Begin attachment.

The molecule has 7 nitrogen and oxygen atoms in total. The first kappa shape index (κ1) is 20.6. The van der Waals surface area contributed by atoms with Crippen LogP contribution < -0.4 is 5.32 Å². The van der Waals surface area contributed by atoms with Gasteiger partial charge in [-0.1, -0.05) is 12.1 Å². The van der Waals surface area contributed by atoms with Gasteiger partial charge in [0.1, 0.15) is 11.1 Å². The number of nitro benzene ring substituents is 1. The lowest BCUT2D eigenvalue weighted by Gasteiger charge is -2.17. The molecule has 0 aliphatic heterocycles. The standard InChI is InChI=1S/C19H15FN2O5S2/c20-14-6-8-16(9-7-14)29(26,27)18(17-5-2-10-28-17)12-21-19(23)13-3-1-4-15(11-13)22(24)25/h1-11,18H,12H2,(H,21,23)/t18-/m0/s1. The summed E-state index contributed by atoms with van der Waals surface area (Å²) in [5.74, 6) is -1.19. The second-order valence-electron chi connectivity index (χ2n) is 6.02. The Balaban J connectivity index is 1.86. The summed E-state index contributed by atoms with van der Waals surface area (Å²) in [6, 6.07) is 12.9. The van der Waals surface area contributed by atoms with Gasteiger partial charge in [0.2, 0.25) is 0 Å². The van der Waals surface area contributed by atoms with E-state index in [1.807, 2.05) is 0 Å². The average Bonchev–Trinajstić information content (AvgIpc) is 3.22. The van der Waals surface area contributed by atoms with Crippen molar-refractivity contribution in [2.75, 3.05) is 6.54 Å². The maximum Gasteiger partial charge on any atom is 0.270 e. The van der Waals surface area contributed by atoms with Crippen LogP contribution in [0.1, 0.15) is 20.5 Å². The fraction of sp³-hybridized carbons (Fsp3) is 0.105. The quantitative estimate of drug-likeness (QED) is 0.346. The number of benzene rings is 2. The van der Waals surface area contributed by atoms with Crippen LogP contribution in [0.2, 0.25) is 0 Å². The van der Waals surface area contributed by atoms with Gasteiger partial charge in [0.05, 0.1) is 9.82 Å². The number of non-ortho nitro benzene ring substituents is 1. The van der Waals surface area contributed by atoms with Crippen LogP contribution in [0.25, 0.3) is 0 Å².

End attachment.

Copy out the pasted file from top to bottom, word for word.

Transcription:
The molecule has 7 nitrogen and oxygen atoms in total. The first kappa shape index (κ1) is 20.6. The van der Waals surface area contributed by atoms with Crippen LogP contribution < -0.4 is 5.32 Å². The van der Waals surface area contributed by atoms with Gasteiger partial charge in [-0.1, -0.05) is 12.1 Å². The van der Waals surface area contributed by atoms with Gasteiger partial charge in [0.1, 0.15) is 11.1 Å². The number of nitro benzene ring substituents is 1. The lowest BCUT2D eigenvalue weighted by Gasteiger charge is -2.17. The molecule has 0 aliphatic heterocycles. The standard InChI is InChI=1S/C19H15FN2O5S2/c20-14-6-8-16(9-7-14)29(26,27)18(17-5-2-10-28-17)12-21-19(23)13-3-1-4-15(11-13)22(24)25/h1-11,18H,12H2,(H,21,23)/t18-/m0/s1. The summed E-state index contributed by atoms with van der Waals surface area (Å²) in [5.74, 6) is -1.19. The second-order valence-electron chi connectivity index (χ2n) is 6.02. The Balaban J connectivity index is 1.86. The summed E-state index contributed by atoms with van der Waals surface area (Å²) in [6, 6.07) is 12.9. The van der Waals surface area contributed by atoms with Gasteiger partial charge in [0.2, 0.25) is 0 Å². The van der Waals surface area contributed by atoms with E-state index in [1.807, 2.05) is 0 Å². The average Bonchev–Trinajstić information content (AvgIpc) is 3.22. The van der Waals surface area contributed by atoms with Crippen molar-refractivity contribution in [2.75, 3.05) is 6.54 Å². The maximum Gasteiger partial charge on any atom is 0.270 e. The van der Waals surface area contributed by atoms with Crippen LogP contribution in [0.1, 0.15) is 20.5 Å². The fraction of sp³-hybridized carbons (Fsp3) is 0.105. The quantitative estimate of drug-likeness (QED) is 0.346. The number of benzene rings is 2. The van der Waals surface area contributed by atoms with Crippen LogP contribution in [0.2, 0.25) is 0 Å². The van der Waals surface area contributed by atoms with Gasteiger partial charge in [0.05, 0.1) is 9.82 Å². The number of non-ortho nitro benzene ring substituents is 1. The van der Waals surface area contributed by atoms with Crippen LogP contribution in [0.25, 0.3) is 0 Å².